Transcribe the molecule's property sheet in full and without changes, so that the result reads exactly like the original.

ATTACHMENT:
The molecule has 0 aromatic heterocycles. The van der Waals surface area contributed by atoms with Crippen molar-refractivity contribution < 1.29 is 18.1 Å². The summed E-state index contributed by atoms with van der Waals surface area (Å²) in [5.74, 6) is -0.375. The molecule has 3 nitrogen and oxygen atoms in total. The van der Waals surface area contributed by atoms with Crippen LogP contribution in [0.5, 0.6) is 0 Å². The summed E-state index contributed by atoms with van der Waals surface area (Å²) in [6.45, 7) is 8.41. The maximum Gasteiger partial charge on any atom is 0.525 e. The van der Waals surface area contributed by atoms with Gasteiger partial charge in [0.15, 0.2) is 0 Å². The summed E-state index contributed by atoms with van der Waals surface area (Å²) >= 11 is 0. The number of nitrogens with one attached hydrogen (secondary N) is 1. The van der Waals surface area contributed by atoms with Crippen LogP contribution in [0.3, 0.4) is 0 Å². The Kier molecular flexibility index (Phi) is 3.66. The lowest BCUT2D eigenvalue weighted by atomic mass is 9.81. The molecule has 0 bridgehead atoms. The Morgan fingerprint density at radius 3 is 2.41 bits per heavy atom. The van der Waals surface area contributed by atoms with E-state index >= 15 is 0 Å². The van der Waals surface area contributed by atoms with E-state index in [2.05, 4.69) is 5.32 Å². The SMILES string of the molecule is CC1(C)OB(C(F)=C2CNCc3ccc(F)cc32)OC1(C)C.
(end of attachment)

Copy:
The molecule has 0 aromatic heterocycles. The van der Waals surface area contributed by atoms with Crippen molar-refractivity contribution < 1.29 is 18.1 Å². The summed E-state index contributed by atoms with van der Waals surface area (Å²) in [5.74, 6) is -0.375. The molecule has 3 nitrogen and oxygen atoms in total. The van der Waals surface area contributed by atoms with Crippen LogP contribution in [0.5, 0.6) is 0 Å². The summed E-state index contributed by atoms with van der Waals surface area (Å²) in [6.45, 7) is 8.41. The maximum Gasteiger partial charge on any atom is 0.525 e. The van der Waals surface area contributed by atoms with Gasteiger partial charge in [0.15, 0.2) is 0 Å². The summed E-state index contributed by atoms with van der Waals surface area (Å²) >= 11 is 0. The number of nitrogens with one attached hydrogen (secondary N) is 1. The van der Waals surface area contributed by atoms with Crippen LogP contribution in [0.3, 0.4) is 0 Å². The Kier molecular flexibility index (Phi) is 3.66. The lowest BCUT2D eigenvalue weighted by atomic mass is 9.81. The molecule has 0 bridgehead atoms. The Morgan fingerprint density at radius 3 is 2.41 bits per heavy atom. The van der Waals surface area contributed by atoms with E-state index >= 15 is 0 Å². The van der Waals surface area contributed by atoms with E-state index in [2.05, 4.69) is 5.32 Å². The SMILES string of the molecule is CC1(C)OB(C(F)=C2CNCc3ccc(F)cc32)OC1(C)C.